Stay healthy this winter. Revamp your diet to boost your immune system.
Blackberries are among nature's richest sources of antioxidants.
We live in a germy world, where potentially serious flu outbreaks are valid concerns. At this time of year, it’s good to start revving up your immune system so you can make it through the winter with as few colds and flus as possible. Many factors—including stress reduction, adequate exercise and plenty of sleep—play a role in keeping the immune system strong, but one of the most easily controlled and important factors for staying healthy is diet. When you put nutritious foods into your body, you reap the rewards.
Load up on vegetables, fruits, whole grains, nuts, seeds and legumes, and cut way back on immune-suppressing sugars, alcohol, caffeine and chemicals. Vegetables and fruits are nutritional powerhouses that contain protective compounds such as chlorophyll (found in green veggies); lutein (in spinach, peas and romaine lettuce); lycopene (in cooked tomatoes); carotenoids (in carrots, yams and leafy greens); anthocyanidins (in berries, cherries and red cabbage); and sulfur compounds (in broccoli, garlic and onions). Eating at least five to nine servings of vegetables and fruits each day will ensure you’re consuming plenty of these compounds and will get you on your way to the best diet possible, reducing your risk of cancer and heart disease while boosting your immune system.
This hearty vegetarian breakfast (my mother’s specialty) provides a delicious source of protein and several vegetable servings. Substitute six scrambled eggs for the tofu if you’d like. The scramble tastes great with a side of garlicky Roasted Red Potatoes or whole-grain toast. Or top it with salsa for a bonus dose of lycopene.
Baked red potato quarters make a delicious and classic breakfast side, but they accompany lunch and dinner equally well. Baking instead of frying makes the dish lower in fat and red potatoes are a good source of potassium and vitamins B6 and C.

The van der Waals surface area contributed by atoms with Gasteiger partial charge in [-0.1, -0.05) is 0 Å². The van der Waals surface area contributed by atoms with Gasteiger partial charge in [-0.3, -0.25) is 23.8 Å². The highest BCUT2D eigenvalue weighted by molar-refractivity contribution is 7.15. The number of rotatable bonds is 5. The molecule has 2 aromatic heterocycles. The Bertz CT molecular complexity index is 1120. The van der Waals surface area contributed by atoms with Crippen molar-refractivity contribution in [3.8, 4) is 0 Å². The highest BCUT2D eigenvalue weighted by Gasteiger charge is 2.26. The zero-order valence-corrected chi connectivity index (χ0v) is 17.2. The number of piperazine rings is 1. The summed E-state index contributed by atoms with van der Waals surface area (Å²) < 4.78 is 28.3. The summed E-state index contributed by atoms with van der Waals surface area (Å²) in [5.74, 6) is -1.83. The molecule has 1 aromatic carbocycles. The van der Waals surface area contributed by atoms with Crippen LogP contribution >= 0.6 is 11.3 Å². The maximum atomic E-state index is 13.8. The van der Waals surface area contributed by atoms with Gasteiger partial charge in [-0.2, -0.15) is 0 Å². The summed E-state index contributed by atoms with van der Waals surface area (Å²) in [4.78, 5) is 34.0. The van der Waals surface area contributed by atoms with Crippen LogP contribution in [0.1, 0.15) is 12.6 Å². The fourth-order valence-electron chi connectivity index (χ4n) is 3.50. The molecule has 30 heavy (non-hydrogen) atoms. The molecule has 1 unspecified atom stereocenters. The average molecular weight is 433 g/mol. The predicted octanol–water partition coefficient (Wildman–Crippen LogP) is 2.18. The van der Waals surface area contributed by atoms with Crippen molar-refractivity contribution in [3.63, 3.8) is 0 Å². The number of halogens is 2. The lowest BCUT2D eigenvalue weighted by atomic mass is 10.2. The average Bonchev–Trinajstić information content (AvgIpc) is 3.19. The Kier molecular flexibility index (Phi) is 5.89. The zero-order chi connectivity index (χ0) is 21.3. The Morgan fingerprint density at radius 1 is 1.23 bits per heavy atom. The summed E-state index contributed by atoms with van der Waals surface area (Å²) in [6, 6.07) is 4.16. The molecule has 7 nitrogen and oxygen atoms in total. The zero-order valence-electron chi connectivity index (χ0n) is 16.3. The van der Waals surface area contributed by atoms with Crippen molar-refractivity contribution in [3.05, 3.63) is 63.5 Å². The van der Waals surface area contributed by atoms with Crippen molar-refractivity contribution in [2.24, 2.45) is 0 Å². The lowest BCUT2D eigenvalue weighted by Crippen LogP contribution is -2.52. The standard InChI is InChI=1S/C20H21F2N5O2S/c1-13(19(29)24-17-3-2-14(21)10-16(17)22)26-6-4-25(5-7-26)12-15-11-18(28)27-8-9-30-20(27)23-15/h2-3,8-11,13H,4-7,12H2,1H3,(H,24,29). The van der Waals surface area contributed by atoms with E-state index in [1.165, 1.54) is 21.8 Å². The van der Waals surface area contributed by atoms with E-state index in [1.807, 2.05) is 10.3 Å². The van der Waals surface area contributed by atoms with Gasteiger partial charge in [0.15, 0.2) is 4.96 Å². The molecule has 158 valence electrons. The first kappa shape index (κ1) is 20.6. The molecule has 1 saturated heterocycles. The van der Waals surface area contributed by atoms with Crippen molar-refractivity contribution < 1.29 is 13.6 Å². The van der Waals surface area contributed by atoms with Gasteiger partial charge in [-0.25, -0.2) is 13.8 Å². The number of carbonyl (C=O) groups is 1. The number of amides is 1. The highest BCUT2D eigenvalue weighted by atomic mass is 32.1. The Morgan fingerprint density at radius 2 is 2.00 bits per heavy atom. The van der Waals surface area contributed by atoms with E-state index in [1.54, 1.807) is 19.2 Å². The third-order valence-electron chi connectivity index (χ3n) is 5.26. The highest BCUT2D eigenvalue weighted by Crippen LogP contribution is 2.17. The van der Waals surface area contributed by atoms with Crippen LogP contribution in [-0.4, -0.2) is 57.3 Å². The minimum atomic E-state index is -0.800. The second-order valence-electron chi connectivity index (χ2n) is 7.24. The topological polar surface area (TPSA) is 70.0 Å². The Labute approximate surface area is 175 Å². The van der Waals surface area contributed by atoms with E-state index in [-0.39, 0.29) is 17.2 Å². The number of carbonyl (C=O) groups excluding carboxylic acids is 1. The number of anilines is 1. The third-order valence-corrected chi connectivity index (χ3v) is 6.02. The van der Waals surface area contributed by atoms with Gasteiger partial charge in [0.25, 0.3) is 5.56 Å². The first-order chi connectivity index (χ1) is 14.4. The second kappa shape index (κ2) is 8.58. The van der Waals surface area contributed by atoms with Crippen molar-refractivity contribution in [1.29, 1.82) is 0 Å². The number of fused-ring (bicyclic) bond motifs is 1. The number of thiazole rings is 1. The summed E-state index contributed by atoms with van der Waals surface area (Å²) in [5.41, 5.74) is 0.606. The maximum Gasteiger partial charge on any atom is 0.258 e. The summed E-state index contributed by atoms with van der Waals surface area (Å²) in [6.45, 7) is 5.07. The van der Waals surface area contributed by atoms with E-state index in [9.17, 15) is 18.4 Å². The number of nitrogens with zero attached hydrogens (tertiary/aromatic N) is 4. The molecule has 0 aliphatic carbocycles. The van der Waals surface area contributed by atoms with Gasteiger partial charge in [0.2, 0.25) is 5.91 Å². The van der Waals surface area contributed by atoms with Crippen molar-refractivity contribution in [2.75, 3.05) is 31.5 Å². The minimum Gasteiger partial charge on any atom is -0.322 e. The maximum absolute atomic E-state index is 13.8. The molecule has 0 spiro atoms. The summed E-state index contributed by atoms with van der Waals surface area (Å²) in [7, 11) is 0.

It’s said that every Indian cook has her own curry recipe. Curries, spice mixes that were originally created as a method to deliver medicinal herbs in a tasty way, almost always have one ingredient in common: turmeric, which imparts the curry powder’s deep yellow-orange hue. Turmeric’s active ingredient, curcumin, has infection-fighting, anti-inflammatory, liver-protective and anti-tumor properties. (More than 1,300 individual studies on the herb are available on PubMed, the National Institutes of Health’s research database.)
Shiitake mushrooms (as well as also-medicinal but much less tasty maitake and reishi mushrooms) have immune-boosting properties that help prevent the body from forming cancer cells. Though these mushrooms do not grow wild in the United States, they are so widely cultivated that most people can easily find a locally grown source. While potent shiitake extracts are available in capsule form, research suggests that eating cooked shiitakes is a good way to reap the mushrooms’ health benefits as well. Shiitakes with a rounded shape are much easier to stuff. Be sure to remove every last bit of the tough stems.
Herbalist Karta Purkh Singh Khalsa, author of The Way of Ayurvedic Herbs (Lotus Press, 2009), says that one daily serving of dark fruits or berries will usually fulfill your antioxidant needs. For a little extra immune power, add a teaspoon per serving of a powdered adaptogenic herb such as eleuthero, schisandra or ashwaganda. Adaptogens (also known as tonics) are gentle herbs that, taken long-term, help the body adapt to stress and fight off illness.
AMY MAYFIELD, former editor of Herbs for Health magazine, is a contributing editor for Natural Home.
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